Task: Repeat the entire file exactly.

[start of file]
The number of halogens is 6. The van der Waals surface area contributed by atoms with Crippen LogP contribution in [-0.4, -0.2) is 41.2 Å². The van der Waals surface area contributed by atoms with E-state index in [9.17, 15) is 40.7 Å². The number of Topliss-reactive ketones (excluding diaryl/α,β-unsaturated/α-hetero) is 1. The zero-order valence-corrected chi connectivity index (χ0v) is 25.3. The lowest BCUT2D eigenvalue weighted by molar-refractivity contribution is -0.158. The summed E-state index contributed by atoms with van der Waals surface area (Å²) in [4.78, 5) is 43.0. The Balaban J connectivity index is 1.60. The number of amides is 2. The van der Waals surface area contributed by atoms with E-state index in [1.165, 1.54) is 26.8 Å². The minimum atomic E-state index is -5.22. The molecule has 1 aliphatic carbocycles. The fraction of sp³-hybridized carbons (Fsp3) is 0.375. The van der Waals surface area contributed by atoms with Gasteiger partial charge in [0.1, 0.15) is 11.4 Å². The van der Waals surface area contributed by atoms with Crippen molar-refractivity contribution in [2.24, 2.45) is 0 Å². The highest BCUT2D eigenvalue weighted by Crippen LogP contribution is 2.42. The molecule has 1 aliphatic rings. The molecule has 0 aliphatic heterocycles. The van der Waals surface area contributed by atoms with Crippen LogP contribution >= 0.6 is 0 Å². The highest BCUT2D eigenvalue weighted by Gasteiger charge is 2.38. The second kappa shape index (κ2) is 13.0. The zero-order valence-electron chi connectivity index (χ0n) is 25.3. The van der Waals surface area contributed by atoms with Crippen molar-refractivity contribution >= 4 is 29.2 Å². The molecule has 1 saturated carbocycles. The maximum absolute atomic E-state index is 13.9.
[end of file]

The number of halogens is 6. The van der Waals surface area contributed by atoms with Crippen LogP contribution in [-0.4, -0.2) is 41.2 Å². The van der Waals surface area contributed by atoms with E-state index in [9.17, 15) is 40.7 Å². The number of Topliss-reactive ketones (excluding diaryl/α,β-unsaturated/α-hetero) is 1. The zero-order valence-corrected chi connectivity index (χ0v) is 25.3. The lowest BCUT2D eigenvalue weighted by molar-refractivity contribution is -0.158. The summed E-state index contributed by atoms with van der Waals surface area (Å²) in [4.78, 5) is 43.0. The Balaban J connectivity index is 1.60. The number of amides is 2. The van der Waals surface area contributed by atoms with E-state index in [1.165, 1.54) is 26.8 Å². The minimum atomic E-state index is -5.22. The molecule has 1 aliphatic carbocycles. The fraction of sp³-hybridized carbons (Fsp3) is 0.375. The van der Waals surface area contributed by atoms with Gasteiger partial charge in [0.1, 0.15) is 11.4 Å². The van der Waals surface area contributed by atoms with Crippen molar-refractivity contribution in [2.24, 2.45) is 0 Å². The highest BCUT2D eigenvalue weighted by Crippen LogP contribution is 2.42. The molecule has 1 aliphatic rings. The molecule has 0 aliphatic heterocycles. The van der Waals surface area contributed by atoms with Crippen LogP contribution >= 0.6 is 0 Å². The highest BCUT2D eigenvalue weighted by Gasteiger charge is 2.38. The second kappa shape index (κ2) is 13.0. The zero-order valence-electron chi connectivity index (χ0n) is 25.3. The van der Waals surface area contributed by atoms with Crippen molar-refractivity contribution >= 4 is 29.2 Å². The molecule has 1 saturated carbocycles. The maximum absolute atomic E-state index is 13.9.